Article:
But in my 20-plus years of counseling students, I’ve realized that students also need time to kick back, relax, and get to know themselves. And while it can be fruitful for students to get a jumpstart on their applications and essays or prep for the ACT or SAT, a balanced summer – “all things in moderation” – goes a long way. I see my role as an educational consultant as guiding my students to achieve this ever-important balance.
That’s why I recently challenged all of my students to RAVE about the summer of 2014 and include something in their summers from each of these four components:
R: Relax, Refresh, and Recharge. I am purposeful in reminding students they will be more likely to excel in college if they aren’t burned out. Sometimes, I may also reinforce this point with parents and point out that not everything students do should be for the sake of building a college resume. I am mindful of the fact that too many colleges are telling us that too many students are beginning freshmen year overly frazzled and stressed out. As an advocate for my students, I want to guard against burnout, help them get off the 24/7 treadmill, and have some fun in the process.
A: Academics. While I encourage taking it easy, spending an entire summer playing video games or sleeping in doesn’t strike a desirable balance. I meet with each of my students at the beginning of summer, and I use this time to explore their academic interests or where their “spark” for learning lies. Some of my students may embark on a research project, read a new genre, try coding, or take a stab at writing poetry or music. One of my students wrote her own country music song titled Stick It in Your Boot, which made for a one-of-a-kind essay. Assessing my students’ strengths and weaknesses is another component of our summer meetings. Some students may benefit from working with a tutor in a weak-suit subject or prepping for their standardized tests, too.
V: Volunteer. Rather than simply logging volunteer hours, I want my students to identify at least one thing they are passionate about, and match that passion with an opportunity to volunteer. For example, one of my students loved to fish, so he started a fishing club at his high school. As his interest in fishing grew and the club expanded, he found a way for his club to take underprivileged children fishing, which turned into a wonderful community service project for him, the other students, and the children involved. To help my students think about how and where they might contribute, I also provide a list of community service opportunities within the greater Minneapolis-St. Paul area, www.handsontwincities.org.
E: Enrichment and Employment. These days, summer offers a plethora of options for camps, internships, travel, sports, performing arts, and jobs. I support these activities, too, in moderation. Many students can discover new interests and develop unique talents through summer enrichment programs. I caution parents and students to be wary of invitations a student may receive for programs on leadership or early college enrichment, however. These programs are often run by for-profit organizations, may be quite expense, and are not considered an “honor” per se by colleges, although many students enjoy participating. I also encourage students to try their hand at some sort of job, such as lawn-mowing, dog-walking, or a temporary retail or food service position. One of my students loved animals, and she created a part-time business baking homemade dog biscuits and selling them at dog shows.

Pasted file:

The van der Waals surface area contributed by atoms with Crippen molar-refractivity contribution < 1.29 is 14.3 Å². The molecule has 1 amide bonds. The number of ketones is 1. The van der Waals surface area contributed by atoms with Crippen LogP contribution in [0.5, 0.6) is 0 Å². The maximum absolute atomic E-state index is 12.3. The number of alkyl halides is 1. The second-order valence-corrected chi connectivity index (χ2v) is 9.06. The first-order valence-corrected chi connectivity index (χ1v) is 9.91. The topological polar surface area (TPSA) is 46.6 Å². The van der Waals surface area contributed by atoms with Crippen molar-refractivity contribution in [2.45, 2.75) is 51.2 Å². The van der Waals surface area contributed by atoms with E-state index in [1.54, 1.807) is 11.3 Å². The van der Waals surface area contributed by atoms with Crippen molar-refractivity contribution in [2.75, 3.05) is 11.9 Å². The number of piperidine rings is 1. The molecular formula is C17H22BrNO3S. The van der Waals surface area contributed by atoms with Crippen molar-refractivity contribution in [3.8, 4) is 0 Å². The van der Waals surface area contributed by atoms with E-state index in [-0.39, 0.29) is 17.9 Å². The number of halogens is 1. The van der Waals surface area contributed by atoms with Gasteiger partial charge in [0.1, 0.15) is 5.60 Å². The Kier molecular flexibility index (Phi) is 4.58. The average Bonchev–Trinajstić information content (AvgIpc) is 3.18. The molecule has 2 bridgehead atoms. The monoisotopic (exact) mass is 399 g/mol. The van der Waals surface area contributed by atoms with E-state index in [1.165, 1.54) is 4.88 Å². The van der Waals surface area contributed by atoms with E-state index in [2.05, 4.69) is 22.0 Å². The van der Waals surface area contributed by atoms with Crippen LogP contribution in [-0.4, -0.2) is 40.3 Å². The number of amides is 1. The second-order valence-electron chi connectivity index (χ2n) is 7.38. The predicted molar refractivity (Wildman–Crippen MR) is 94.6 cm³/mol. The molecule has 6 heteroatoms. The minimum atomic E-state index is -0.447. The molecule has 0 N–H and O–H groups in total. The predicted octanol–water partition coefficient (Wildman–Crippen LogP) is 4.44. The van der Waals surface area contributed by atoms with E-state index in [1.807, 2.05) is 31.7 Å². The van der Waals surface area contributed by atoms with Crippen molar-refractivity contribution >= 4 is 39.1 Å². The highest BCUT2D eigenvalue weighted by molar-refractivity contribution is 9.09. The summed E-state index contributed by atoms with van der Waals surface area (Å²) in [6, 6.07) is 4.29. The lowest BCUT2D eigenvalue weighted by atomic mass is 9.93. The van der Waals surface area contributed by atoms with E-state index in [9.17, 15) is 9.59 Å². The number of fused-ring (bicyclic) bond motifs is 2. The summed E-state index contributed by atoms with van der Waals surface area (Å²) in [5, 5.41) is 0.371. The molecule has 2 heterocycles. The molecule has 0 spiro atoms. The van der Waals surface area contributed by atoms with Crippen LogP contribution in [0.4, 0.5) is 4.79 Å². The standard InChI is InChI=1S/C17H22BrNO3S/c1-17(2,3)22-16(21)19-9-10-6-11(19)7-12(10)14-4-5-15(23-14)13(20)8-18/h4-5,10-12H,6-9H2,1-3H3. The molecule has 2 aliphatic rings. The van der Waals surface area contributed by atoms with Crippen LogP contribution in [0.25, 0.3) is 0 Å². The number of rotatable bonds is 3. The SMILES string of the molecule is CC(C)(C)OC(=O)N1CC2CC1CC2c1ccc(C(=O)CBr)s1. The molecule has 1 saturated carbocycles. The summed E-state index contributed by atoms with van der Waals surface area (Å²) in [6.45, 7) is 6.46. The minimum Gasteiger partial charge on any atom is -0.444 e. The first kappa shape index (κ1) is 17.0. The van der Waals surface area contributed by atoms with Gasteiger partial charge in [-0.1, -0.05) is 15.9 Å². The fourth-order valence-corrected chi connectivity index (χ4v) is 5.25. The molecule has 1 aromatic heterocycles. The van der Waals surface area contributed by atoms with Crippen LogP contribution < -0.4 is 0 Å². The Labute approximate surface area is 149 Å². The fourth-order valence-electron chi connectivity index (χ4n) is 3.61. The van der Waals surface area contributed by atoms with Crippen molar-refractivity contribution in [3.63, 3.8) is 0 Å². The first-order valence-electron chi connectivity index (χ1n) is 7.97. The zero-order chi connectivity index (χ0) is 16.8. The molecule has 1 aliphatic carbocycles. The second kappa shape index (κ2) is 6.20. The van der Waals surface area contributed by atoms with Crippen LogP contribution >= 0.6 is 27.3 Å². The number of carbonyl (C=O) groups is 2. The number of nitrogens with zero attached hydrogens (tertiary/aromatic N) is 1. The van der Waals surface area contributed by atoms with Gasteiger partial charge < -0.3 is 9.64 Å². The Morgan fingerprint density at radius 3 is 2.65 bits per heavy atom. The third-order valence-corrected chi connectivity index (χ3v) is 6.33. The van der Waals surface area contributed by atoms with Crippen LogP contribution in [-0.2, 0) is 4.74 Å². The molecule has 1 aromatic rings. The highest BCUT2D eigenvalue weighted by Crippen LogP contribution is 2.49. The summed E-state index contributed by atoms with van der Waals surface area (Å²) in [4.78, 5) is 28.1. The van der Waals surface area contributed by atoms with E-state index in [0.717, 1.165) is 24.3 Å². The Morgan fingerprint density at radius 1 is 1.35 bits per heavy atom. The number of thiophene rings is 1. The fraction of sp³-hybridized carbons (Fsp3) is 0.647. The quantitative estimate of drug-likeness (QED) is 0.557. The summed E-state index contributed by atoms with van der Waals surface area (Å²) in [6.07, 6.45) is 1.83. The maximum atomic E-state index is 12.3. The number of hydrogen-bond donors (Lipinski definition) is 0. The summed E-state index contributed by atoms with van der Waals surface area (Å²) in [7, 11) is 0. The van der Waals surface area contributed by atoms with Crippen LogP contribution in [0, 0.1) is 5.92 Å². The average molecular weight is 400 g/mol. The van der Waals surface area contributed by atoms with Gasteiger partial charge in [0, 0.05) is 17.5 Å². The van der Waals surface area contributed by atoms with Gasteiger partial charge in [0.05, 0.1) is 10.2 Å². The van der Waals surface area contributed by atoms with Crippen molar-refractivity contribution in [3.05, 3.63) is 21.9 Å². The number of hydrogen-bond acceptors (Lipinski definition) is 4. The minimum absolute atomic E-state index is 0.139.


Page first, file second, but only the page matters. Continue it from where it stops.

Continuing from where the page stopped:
June, July, and August can be busy times for our profession, given students tend to be much more available during their time off from school. To best be of help to my students, I’m going to challenge myself to RAVE about the summer of 2014, too. Please join me!
Educational consultants can be proud of their results. As a member of IECA, we have opportunities to attend conferences, visit colleges and keep up with all the news and trends in the college admissions world. We are able to recommend the best possible list of colleges and spend hours of time with student on the application and essay process. Because of our extensive knowledge of colleges and the time we spend with our students, we can celebrate our outcomes and the success of each student. Here is a brief summary of our year with the class of 2014.
This year, our students embraced the application process with excitement, due diligence, and flexibility. When the Common Application went live on August 1st, they navigated the bumps and quirks, brainstormed to maneuver the early-stage problems, and worked as a team to support one another. Being proactive, almost 100% of our students applied somewhere Early Decision, Early Action or Priority, and we encouraged all to get their rolling admission applications in by the beginning of October. All in all, over 50% of the applications submitted were Early Action or Early Decision.
We are proud of our students’ dedication, hard work and thrilled with their acceptances. Our students are matriculating to a wide variety of colleges across the country including Ivy League, music conservatoires, small liberal arts colleges, great research universities, Big 10 schools, and colleges with in-state tuition. Many found themselves with full rides and merit scholarships.